Made in Los Angeles: Branding Local Fashions

While the idea of promoting domestically produced apparel seems like a great idea, the reality of organizing, marketing and implementing any such program is much more involved and political that it seems on the surface.

We can all agree that we want to know more about where our apparel comes from. 'Country of Origin' tags inside our clothes help to list that for us, but hang tags can emphasize that even more. Over the past decade, Los Angeles has become a top of apparel design and manufacturing region. While labels here may produce their product locally, at this time there isn’t any local hang tag to note that for the shopper. Some brands do carry the “Made in California” logo, but the actual state region is not listed.

In an attempt to brand the city of Los Angeles as a fashion capitol for design through manufacturing, the mayor has released a new logo promoting L.A. fashion. Intended as a label or hang tag, it boasts “Designed & Made in Los Angeles”. Behind this label is a new program to promote Los Angeles’s apparel industry, create resource guides, and other means of support for local companies.

The “Made in California” program already exists, and for some companies that is a strong branding tool that some aren’t in a hurry to trade off for the new localized tag. Another concern is that manufacturing in the Los Angeles region spreads wider than the city boundaries. The new “Made in L.A.” logo must be supported by performing all design and manufacturing functions with-in the city limits.

Rozae Nichols, who designs and produces her high end fashions in the city and is a well known proponent of local design and manufacturing injected a note of reality to the proposal to comment that for her, to produce off shore isn't always bad for her business.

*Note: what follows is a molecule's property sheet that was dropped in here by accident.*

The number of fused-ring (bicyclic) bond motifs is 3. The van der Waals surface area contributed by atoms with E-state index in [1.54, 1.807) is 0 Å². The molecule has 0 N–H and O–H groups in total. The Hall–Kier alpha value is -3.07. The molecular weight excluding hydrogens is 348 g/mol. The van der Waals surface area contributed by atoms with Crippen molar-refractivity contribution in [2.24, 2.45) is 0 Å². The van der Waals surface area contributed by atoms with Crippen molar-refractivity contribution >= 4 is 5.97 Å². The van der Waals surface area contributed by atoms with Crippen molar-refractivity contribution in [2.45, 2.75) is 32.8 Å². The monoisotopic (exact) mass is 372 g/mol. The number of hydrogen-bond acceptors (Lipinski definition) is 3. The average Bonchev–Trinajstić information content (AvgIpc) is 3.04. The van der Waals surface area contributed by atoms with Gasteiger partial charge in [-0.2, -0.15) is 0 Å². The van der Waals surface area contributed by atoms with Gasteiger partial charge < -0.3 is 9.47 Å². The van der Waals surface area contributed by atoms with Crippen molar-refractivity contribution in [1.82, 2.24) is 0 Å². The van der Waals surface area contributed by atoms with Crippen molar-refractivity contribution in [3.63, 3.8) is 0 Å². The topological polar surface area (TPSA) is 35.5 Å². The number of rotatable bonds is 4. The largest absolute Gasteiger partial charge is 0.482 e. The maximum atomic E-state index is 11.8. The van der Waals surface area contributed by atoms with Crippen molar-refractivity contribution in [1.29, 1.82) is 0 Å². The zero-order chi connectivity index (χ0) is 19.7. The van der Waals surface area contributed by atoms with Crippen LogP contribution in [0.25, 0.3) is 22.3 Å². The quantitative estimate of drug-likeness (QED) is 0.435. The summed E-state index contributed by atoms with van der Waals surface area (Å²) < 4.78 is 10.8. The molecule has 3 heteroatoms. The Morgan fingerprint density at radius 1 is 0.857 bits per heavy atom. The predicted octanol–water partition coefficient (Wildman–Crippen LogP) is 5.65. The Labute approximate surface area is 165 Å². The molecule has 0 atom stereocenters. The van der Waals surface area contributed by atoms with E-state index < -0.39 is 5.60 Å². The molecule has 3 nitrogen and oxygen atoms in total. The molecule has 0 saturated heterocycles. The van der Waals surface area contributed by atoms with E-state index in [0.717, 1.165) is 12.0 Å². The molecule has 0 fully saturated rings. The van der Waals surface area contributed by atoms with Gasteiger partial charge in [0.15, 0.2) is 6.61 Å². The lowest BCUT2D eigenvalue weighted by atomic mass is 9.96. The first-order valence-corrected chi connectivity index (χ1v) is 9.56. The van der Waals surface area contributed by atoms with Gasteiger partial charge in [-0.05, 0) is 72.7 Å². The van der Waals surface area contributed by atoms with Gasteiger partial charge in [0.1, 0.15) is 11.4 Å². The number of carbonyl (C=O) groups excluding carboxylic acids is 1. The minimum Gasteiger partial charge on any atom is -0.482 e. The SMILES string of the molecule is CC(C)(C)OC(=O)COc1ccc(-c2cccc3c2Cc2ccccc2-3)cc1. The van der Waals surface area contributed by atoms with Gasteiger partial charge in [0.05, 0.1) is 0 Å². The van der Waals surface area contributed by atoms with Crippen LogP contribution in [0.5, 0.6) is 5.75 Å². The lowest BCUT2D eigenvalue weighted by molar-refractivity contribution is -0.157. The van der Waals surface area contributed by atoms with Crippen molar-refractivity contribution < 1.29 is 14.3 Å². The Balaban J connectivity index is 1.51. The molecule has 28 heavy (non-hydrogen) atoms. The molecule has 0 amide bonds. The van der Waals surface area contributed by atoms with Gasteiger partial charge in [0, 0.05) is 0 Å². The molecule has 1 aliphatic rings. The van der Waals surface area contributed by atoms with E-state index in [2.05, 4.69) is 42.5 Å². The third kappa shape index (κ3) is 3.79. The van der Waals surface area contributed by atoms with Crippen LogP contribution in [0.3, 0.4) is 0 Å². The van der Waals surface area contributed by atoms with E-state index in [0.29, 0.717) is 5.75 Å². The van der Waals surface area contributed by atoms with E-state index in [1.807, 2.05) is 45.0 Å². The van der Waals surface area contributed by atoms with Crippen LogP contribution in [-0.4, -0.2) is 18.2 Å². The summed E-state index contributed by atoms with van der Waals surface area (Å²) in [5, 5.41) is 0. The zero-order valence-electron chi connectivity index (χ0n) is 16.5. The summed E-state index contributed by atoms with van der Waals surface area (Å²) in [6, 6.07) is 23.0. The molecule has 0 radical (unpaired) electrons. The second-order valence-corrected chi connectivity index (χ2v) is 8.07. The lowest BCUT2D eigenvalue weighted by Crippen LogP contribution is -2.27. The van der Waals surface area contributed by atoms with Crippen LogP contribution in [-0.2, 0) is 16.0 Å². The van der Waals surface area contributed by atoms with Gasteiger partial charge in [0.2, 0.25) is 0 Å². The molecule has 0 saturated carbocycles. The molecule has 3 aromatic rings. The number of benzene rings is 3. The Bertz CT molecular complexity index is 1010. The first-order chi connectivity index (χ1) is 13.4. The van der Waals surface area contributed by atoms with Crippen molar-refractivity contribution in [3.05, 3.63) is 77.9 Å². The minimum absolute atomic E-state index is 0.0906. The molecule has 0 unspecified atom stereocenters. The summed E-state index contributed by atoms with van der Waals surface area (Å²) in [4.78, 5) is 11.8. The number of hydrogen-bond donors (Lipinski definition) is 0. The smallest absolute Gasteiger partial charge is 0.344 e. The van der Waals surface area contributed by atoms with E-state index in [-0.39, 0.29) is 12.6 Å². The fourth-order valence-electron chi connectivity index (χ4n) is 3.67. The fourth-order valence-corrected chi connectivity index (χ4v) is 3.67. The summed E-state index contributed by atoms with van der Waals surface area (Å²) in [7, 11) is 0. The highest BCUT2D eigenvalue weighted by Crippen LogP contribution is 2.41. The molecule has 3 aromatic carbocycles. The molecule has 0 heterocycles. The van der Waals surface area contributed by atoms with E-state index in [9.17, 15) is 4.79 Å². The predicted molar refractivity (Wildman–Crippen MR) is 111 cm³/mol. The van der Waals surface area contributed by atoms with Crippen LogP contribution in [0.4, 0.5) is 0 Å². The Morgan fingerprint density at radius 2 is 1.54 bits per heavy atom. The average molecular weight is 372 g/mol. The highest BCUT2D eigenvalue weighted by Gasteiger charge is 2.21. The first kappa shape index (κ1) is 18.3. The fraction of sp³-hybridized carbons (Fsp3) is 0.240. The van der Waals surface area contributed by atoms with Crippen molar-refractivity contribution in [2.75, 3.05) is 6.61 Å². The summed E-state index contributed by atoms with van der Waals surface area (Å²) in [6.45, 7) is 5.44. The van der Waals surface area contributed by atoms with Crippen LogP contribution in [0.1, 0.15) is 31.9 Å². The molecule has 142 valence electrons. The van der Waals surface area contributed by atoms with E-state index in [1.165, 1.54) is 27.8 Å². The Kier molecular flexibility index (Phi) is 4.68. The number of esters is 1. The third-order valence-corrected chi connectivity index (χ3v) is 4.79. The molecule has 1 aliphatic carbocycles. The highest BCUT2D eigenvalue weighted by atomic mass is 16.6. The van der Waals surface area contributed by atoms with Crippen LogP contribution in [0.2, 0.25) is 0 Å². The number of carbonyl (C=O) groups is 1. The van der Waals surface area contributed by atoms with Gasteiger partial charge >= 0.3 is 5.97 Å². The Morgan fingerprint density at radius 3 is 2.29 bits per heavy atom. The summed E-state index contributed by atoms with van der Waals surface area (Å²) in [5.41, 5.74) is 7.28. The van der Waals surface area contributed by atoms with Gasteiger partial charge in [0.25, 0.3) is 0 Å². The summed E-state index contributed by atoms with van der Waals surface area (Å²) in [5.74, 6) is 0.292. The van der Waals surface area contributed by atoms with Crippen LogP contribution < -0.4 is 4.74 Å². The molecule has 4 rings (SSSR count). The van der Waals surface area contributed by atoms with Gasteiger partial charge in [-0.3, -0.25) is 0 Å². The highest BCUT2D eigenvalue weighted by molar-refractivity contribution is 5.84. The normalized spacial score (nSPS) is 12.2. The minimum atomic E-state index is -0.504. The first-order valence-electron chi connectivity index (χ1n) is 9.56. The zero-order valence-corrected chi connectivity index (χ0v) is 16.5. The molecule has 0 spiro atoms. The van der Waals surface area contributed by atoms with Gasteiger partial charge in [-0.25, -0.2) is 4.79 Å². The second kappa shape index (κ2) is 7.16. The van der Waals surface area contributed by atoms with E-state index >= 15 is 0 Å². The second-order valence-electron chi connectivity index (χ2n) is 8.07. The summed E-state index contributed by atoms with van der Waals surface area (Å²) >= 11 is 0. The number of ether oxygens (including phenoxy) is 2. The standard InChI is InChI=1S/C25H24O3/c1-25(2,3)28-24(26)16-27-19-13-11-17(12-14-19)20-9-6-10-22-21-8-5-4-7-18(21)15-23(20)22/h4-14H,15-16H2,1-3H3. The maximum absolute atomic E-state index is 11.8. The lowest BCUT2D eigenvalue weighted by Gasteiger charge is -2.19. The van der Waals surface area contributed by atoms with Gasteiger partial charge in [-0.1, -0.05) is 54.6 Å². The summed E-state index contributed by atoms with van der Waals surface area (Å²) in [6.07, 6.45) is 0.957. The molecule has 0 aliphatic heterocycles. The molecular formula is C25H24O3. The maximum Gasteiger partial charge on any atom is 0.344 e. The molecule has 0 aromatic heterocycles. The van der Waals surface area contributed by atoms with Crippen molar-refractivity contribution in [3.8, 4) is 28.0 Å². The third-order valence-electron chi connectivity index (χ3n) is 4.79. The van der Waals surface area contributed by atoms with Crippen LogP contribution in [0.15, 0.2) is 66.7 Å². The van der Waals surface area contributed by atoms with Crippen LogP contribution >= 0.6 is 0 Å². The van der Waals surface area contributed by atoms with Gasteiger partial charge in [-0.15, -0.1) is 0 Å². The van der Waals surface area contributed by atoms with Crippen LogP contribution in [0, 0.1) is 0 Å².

Trina Turk also commented that she is already using the "Made in California" logo. She also noted that her customer is more concerned about style and fit when making their purchase. Turk’s line has long been designed locally and a significant portion of the products are manufactured in the region. She went on to point out that because of labor costs, she can only produce her more simple garments in the city. Items requiring more labor are made off shore. This is essential for keeping her price points in line with the market.

There is a concern that this new program has the requirement for all design and production to be Los Angeles city based. This is where simple to manufacture T shirt and sport clothing manufacturers such as American Apparel can be successful, while garment designers whose product is more complex must still seek off shore production. This creates a ‘split’ manufacturing concept with both local and off-shore production.

Will brands with this method of manufacturing be able to carry the tag? Will various products by one label be tagged, while other items in the line are not? These and other questions remain to be answered.

Many local but California designed and produced brands will be ‘out’ in this game. By confining the hang tag to companies located only in Los Angeles many labels designed in the city but manufactured in the San Fernando valley (where many are located in what had been the center of the aerospace industry in the mid-century), and the vast areas of L.A. county’s industrial belt will be ‘out’. This could make selecting a contractor tricky at best for the L.A. based design house.

It is important to understand that many companies have design rooms located in the city core, but the manufacturing process might be located further away in other cities and unincorporated county sites that offer less expensive locations to rent and maintain.

Another concern is what the hang tag will mean as a brand. Los Angeles produces a wide and diverse selection of apparel. This range covers items that will be sold at low price points on up to nearly couture level garments. How will the localized branding cover this stretch in quality and price points?

It may be difficult to ‘sell’ the idea of a regional tag to the higher priced design companies, since cheaply produced apparel will be able to carry the same hang tag along with their higher priced labels. The city logo won’t be able to signify high quality or design superiority.

Perhaps the mayor’s announcement (timed with the Spring Fashion Week in L.A. in October) was premature. The obvious support such an initiative requires, such as a web-site and resource lists and more importantly a large team of labels and manufacturers on board for support are as yet unformed. With only 19 out of 10,000 companies supporting this logo, most are taking a ‘wait and see’ position on this new concept.

To read more:
Los Angeles hopes to make a fashion statement
October 21, 2012|By Adam Tschorn and Booth Moore | Los Angeles Times

A PDF file of this article can be found HERE:

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